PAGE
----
“U.S., European models don’t sufficiently adjust for market circumstances in India or Australia”

Countries around the world face common challenges in getting their corporate regulation frameworks right, balancing the objectives of fairness and efficiency, and in this, there is a lot that India and Australia can learn from each other, according to Australian legal expert Robert Austin.

A former Justice of the Supreme Court of New South Wales, distinguished academic, and leader in corporate law reform, Dr. Austin is on a visit to India to discuss ways in which the two countries could cooperate, share information and build stronger institutional linkages in corporate affairs.

In an interaction with The Hindu on Tuesday, Dr. Austin called for region-specific solutions to corporate governance issues. “The U.S. and European models don’t sufficiently adjust for market circumstances in India or Australia, or most other economies in the Asian region. It is time for us to share and adapt the best of each other’s regulatory experience so as to build on the Asian region’s existing economic success. Good regulation creates value.”

Dr. Austin’s visit comes at a time when corporate regulation in India is under the scanner: the pending Companies Bill, the new Corporate Social Responsibility and Corporate Governance Guidelines, and higher governance standards for listed companies being framed by SEBI would mean that his visit is timely for India’s regulatory and business community.

“It may be of interest to the Ministry of Corporate Affairs and others to observe how our regulator, Australian Securities and Investment Commission (ASIC), uses civil penalty proceedings to establish, very forcefully, corporate governance norms. Australia’s continuous disclosure regulatory regime for listed companies is onerous, but it means that the Australian securities market is one of the most transparent in the world, and one of the most efficient in terms of price discovery based on full information,” Dr. Austin said.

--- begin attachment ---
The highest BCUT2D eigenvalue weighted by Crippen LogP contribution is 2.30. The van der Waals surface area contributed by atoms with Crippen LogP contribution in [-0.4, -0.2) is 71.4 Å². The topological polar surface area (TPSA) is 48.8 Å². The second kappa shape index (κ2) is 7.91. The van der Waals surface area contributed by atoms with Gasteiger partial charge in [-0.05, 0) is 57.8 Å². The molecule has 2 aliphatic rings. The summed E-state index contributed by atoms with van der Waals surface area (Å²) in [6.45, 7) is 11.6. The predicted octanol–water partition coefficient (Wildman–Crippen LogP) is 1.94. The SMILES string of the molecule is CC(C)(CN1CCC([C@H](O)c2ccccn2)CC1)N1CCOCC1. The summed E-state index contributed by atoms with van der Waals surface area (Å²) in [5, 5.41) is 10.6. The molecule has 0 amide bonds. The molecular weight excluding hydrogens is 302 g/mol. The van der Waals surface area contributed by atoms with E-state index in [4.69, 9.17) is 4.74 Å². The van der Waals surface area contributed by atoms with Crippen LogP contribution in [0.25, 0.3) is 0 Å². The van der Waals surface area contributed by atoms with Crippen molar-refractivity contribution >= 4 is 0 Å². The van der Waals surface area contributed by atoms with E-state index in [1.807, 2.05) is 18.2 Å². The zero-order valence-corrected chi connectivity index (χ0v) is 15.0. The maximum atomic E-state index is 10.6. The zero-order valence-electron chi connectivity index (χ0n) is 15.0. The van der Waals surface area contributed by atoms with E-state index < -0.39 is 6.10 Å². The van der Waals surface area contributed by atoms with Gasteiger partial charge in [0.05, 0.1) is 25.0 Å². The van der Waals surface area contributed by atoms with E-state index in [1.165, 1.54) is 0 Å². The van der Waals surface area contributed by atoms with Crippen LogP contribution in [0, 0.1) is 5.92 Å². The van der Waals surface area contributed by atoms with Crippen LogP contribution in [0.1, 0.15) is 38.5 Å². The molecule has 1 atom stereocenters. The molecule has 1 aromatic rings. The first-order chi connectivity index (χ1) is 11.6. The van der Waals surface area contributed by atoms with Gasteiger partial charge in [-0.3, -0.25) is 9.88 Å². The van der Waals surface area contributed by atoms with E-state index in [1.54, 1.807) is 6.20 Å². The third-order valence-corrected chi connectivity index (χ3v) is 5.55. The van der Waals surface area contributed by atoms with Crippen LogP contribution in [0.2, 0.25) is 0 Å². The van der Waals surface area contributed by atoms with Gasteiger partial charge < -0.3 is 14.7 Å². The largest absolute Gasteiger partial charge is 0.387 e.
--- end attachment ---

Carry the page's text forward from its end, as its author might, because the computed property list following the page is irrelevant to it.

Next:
“Over the past 30 years, legislative reforms in Australia have strengthened the powers, and widened the responsibilities, of the ASIC. In the governance context, one of the most significant powers in recent years has been the power to take legal proceedings against directors for ‘civil penalties.’ Like the Indian company law, [the] Australian company law imposes statutory duties on company directors, requiring them to act in good faith in the best interests of the company, not to make improper use of their position or information, to prevent the company from trading while insolvent, and to act with due care and diligence.”

Citing the ‘Centro case,’ he said: “In that case, the directors of companies in the Centro group approved financial statements that misclassified about $2 billion of current liabilities as non-current liabilities, consequently representing a much healthier cash position than was in fact the case. The financial statements also failed to report material post-balance date events. The ASIC had succeeded in establishing the proposition that directors must take personal responsibility for the tasks they undertake and cannot simply rubberstamp recommendations they receive from others. That is a governance proposition of major importance.”

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